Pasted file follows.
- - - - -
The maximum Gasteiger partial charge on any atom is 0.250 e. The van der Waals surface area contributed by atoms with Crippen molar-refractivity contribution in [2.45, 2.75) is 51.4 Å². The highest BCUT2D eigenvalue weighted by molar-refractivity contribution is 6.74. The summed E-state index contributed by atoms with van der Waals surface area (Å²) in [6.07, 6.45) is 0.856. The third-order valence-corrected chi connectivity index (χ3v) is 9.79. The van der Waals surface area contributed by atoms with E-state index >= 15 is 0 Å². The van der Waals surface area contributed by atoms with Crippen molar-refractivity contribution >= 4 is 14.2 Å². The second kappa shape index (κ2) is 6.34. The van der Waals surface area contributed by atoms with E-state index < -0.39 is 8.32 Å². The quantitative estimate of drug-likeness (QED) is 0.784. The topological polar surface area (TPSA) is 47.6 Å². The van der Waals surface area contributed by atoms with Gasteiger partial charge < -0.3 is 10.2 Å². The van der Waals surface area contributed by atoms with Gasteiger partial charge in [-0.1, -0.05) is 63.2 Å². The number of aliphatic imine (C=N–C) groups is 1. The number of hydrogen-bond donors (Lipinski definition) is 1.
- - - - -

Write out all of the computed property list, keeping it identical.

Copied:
The maximum Gasteiger partial charge on any atom is 0.250 e. The van der Waals surface area contributed by atoms with Crippen molar-refractivity contribution in [2.45, 2.75) is 51.4 Å². The highest BCUT2D eigenvalue weighted by molar-refractivity contribution is 6.74. The summed E-state index contributed by atoms with van der Waals surface area (Å²) in [6.07, 6.45) is 0.856. The third-order valence-corrected chi connectivity index (χ3v) is 9.79. The van der Waals surface area contributed by atoms with E-state index >= 15 is 0 Å². The van der Waals surface area contributed by atoms with Crippen molar-refractivity contribution >= 4 is 14.2 Å². The second kappa shape index (κ2) is 6.34. The van der Waals surface area contributed by atoms with E-state index < -0.39 is 8.32 Å². The quantitative estimate of drug-likeness (QED) is 0.784. The topological polar surface area (TPSA) is 47.6 Å². The van der Waals surface area contributed by atoms with Gasteiger partial charge < -0.3 is 10.2 Å². The van der Waals surface area contributed by atoms with Gasteiger partial charge in [-0.1, -0.05) is 63.2 Å². The number of aliphatic imine (C=N–C) groups is 1. The number of hydrogen-bond donors (Lipinski definition) is 1.